MUSCODA - Boscobel area folks are celebrating 150 years since the beginning of their community. Village of Avoca residents previously observed a similar length of history. It’s always fun to look back at the way our parents and grandparents lived their lives. But it can be a bit mind-boggling when we realize how long folks lived in this area.
Not long after Vi and I arrived in this area an old Indian cemetery was discovered on the north side of the Wisconsin River between Boscobel and Blue River. The resulting story in the June 30, 1961 Progressive noted: “Apparently this section of Wisconsin was inhabited by a tribe of Indians even before the birth of Christ, perhaps as much as 500 years.”
A team from the Wisconsin Historical Society estimated the age of the newly found burial ground to be 1,500 to 2,500 years. Several graves were found at the site. However, a complete skeleton or skull had not been discovered. The high acid content of the soil resulted in the bones being in a rather decayed condition. One pelvis bone was found and identified as that of a man.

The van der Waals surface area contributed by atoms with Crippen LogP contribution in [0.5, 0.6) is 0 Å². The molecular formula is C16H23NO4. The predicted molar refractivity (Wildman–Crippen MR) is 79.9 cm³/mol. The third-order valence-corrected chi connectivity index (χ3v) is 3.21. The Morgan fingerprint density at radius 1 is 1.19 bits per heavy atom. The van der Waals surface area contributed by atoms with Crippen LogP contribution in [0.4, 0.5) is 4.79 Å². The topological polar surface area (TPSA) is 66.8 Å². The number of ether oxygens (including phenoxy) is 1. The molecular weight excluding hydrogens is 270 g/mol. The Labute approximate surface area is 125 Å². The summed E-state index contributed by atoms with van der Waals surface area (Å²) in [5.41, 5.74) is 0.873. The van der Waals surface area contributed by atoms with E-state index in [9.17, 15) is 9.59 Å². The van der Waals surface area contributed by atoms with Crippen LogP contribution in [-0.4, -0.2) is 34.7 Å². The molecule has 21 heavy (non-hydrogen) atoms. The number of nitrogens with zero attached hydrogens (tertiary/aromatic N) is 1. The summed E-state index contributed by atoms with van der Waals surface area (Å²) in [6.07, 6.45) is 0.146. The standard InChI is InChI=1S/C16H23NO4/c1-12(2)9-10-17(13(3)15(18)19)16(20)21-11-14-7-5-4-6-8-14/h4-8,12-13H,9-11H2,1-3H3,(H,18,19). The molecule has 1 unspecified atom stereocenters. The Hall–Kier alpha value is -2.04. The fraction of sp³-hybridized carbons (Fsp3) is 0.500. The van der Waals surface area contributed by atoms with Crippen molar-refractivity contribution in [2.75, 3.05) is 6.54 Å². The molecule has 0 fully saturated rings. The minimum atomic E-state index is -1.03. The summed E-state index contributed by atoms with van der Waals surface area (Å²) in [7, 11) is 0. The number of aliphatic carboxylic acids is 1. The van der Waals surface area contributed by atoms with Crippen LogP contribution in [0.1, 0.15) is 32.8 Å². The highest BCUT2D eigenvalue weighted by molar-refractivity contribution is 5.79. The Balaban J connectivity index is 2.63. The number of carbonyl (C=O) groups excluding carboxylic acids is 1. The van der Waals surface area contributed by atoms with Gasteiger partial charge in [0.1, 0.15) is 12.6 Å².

About two blocks from the graves was the site of an ancient village where a collection of artifacts was found the previous year, including about 200 arrowheads, 300 stone knives, 29 stone scrapers, a couple of copper awls and thousands of flint chips.
The archaeological team working at the site credited Richard Derrickson, an 18-year-old man from Blue River, a mining engineering student at Platteville State College, with the burial ground discovery. He had a large collection of Indian artifacts he had found in this area.Digging started at the new site with the topsoil taken off with a manure loader, followed by the painstaking work of using hand trowels to take off the lower dirt, layer by layer. The crew worked rapidly to save as many of the relics as possible before big machinery moved into the area to rebuild Highway later in the summer.